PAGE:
“What I went through this year was I had to start practicing (golf) during basketball season,” said Rupert, who also travels to play a few junior golf tournaments each summer. “I had to practice sometimes when we had early practice, go home and head to the course and practice, even if it was 30 degrees and blowing.
“I had to get my arms in motion and keep my muscles going.”
On the surface, comparing the sports might be akin to dribbling a ball in a sand trap, and Rupert admits it takes a few weeks to shift from a non-contact sport to knowing plays and getting position on opponents in basketball.
But there are ways each one complements the other.
“A former coach from here told me that with golf, you look at the back of the cup and that’s where you want to hit it,” Rupert said. “So with basketball, I look for the back of the rim, that way I have a better chance of it being a swish and at least making sure it isn’t short.”
Rupert’s willingness to play both an individual and team sport was greeted with approval by his father, Gunnell, who almost followed a similar high school path until his grandfather urged him to stick with golf.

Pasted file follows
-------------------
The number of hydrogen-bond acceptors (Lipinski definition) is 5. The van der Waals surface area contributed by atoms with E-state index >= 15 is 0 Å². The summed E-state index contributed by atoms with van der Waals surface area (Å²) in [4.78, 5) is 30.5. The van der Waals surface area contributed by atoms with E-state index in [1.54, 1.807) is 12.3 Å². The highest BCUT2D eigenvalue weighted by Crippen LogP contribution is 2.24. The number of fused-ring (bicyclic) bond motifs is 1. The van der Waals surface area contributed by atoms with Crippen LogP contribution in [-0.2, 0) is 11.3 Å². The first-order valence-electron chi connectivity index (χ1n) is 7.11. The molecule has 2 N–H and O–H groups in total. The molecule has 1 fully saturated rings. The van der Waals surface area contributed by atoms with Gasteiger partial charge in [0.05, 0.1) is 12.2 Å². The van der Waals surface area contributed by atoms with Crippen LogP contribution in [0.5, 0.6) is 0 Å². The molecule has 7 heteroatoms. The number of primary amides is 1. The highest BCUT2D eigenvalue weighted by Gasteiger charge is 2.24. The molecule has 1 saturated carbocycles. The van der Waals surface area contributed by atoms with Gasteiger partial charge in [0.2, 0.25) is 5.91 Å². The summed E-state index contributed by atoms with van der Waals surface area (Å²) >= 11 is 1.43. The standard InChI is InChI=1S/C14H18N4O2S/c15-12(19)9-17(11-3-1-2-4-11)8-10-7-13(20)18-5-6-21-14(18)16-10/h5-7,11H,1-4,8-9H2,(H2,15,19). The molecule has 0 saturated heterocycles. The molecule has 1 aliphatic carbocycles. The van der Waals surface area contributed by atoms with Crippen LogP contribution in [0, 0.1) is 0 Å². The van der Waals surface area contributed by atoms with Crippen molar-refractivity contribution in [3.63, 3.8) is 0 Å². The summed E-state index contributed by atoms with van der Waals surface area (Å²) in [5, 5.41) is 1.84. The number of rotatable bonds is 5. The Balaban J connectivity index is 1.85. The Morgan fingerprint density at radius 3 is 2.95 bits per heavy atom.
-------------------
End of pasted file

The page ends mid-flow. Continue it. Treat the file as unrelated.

Rupert’s father now sits alongside of him at basketball games as an assistant to Knights coach Robert Woodley.
“I’m pretty sure he knew what I was going through, because I wanted to play golf, and I wanted to play basketball,” Rupert said. “He was very supportive about it and encouraged me to play basketball, and he’s one of the coaches who could help me, and he wanted me to stay in shape and believed playing basketball could help me a lot mentally and physically.”